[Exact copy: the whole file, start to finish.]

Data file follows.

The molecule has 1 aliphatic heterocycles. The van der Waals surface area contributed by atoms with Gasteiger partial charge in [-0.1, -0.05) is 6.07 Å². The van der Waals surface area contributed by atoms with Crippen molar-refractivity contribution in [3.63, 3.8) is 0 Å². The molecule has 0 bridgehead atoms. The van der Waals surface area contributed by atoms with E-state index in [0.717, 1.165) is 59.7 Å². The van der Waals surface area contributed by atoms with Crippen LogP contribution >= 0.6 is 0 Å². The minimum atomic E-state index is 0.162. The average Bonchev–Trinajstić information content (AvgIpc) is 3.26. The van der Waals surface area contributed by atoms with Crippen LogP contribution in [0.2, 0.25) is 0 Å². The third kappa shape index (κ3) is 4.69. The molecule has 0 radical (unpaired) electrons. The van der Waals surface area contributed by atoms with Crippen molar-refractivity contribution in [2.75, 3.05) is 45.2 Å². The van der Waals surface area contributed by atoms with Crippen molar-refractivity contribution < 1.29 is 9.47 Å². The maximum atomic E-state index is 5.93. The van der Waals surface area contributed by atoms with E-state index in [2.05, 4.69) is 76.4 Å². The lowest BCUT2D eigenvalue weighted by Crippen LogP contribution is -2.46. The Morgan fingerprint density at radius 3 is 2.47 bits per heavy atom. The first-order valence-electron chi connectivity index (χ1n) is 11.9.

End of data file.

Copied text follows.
The molecule has 1 aliphatic heterocycles. The van der Waals surface area contributed by atoms with Gasteiger partial charge in [-0.1, -0.05) is 6.07 Å². The van der Waals surface area contributed by atoms with Crippen molar-refractivity contribution in [3.63, 3.8) is 0 Å². The molecule has 0 bridgehead atoms. The van der Waals surface area contributed by atoms with E-state index in [0.717, 1.165) is 59.7 Å². The van der Waals surface area contributed by atoms with Crippen LogP contribution >= 0.6 is 0 Å². The minimum atomic E-state index is 0.162. The average Bonchev–Trinajstić information content (AvgIpc) is 3.26. The van der Waals surface area contributed by atoms with Crippen LogP contribution in [0.2, 0.25) is 0 Å². The third kappa shape index (κ3) is 4.69. The molecule has 0 radical (unpaired) electrons. The van der Waals surface area contributed by atoms with Crippen molar-refractivity contribution in [2.75, 3.05) is 45.2 Å². The van der Waals surface area contributed by atoms with Crippen molar-refractivity contribution < 1.29 is 9.47 Å². The maximum atomic E-state index is 5.93. The van der Waals surface area contributed by atoms with E-state index in [2.05, 4.69) is 76.4 Å². The lowest BCUT2D eigenvalue weighted by Crippen LogP contribution is -2.46. The Morgan fingerprint density at radius 3 is 2.47 bits per heavy atom. The first-order valence-electron chi connectivity index (χ1n) is 11.9.